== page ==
There followed what Love called a "whole tidal wave of hits," 20 from 1962 to '66, before Brian Wilson's frail emotional state and burgeoning drug habit shut down the Beach Boys pipeline. The tunes - "Surfin' U.S.A.," "Be True to Your School," "I Get Around," "Help Me, Rhonda" - defined the Beach Boys not just in their time but for all time.

And not just in America. Love ticks off stops on the band's tour itinerary - Japan, Germany, Australia and, coming up, the group's first visit to Russia.

"They can't understand what we're saying, but they love the beauty, they love the sound," Love said. "It shows the strength of not only the Beach Boys, but also the fact that we represent American music wherever we go."

The appeal of those Wilson-conceived hits has come at a cost. After all, the Beach Boys are first and foremost musicians, and their later work - from such '70s and '80s albums as "Wild Honey" and "Still Cruisin' " to their various solo efforts - remains largely overlooked.

The best of that era will be collected in another anthology, "The Warmth of the Sun," due out next year, Love said. The Beach Boys are also the subject of the latest Hallmark Cards special release, "Songs From Here and Back," which features live versions of such hits as "Surfer Girl, "Kokomo" and "Wouldn't It Be Nice," along with solo tracks from Love, Jardine and Brian Wilson.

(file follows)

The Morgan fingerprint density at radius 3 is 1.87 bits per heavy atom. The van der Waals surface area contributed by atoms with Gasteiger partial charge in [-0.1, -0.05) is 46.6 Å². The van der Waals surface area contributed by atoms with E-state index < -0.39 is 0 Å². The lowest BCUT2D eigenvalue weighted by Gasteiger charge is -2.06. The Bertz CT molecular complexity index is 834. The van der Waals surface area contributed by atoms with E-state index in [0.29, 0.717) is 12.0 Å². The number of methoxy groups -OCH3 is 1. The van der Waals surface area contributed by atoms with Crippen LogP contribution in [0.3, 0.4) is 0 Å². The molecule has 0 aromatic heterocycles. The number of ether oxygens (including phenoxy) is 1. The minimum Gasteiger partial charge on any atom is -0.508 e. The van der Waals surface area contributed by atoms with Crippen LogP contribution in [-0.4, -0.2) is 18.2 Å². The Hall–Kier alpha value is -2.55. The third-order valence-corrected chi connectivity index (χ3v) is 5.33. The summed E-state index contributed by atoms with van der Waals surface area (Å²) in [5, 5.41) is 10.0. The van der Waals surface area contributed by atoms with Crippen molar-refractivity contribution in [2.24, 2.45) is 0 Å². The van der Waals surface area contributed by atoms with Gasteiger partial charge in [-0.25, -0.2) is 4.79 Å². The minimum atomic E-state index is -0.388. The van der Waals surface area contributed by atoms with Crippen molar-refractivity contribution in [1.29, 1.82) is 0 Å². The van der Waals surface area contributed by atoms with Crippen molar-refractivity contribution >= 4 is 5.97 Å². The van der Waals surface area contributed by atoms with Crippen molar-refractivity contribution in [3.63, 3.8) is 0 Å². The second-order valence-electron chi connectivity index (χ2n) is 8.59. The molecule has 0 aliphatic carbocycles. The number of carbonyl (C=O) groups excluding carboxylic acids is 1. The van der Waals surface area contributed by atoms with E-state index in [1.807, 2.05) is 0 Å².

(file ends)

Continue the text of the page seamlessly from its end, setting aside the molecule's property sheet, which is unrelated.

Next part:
After 45 years in the music business, Love is philosophical about the group's future. He accepts it as the natural state of things that the Beach Boys, while just honored by Capitol, periodically will need to audit the company's books. He knows, too, that tragedy lurks around every corner; witness the early deaths of Dennis and Carl Wilson.

For all that, Love remains upbeat. He keeps himself healthy and takes pride in continuing to deliver those vintage Beach Boys hits.

"If your lifestyle is such that you're getting enough rest and you're watching what you eat ... then you're going to be in good shape no matter what age you are," he said. "I can sing exactly those same keys and same arrangements."
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« Reply #1 on: June 22, 2006, 06:33:54 PM »

Quote
such '70s and '80s albums as "Wild Honey"
Roll Eyes
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« Reply #2 on: June 22, 2006, 07:15:16 PM »

BRIAN MCCOY
Record Entertainment Editor
Published Thursday, Jun 22, 2006

The vibe in Hollywood between Love and creative mastermind Brian Wilson, however, was so positive that the singer could speak openly about a possible reunion.

"Brian couldn't have been nicer to me," said Love, 65. "I have actually talked to Brian about writing together, and from there, if we do a reunion thing, I'd like to start with a PBS special. If it turns out to be something people really respond to, we could go on from there."

Brian, have you committed to that Ambrosia guy yet?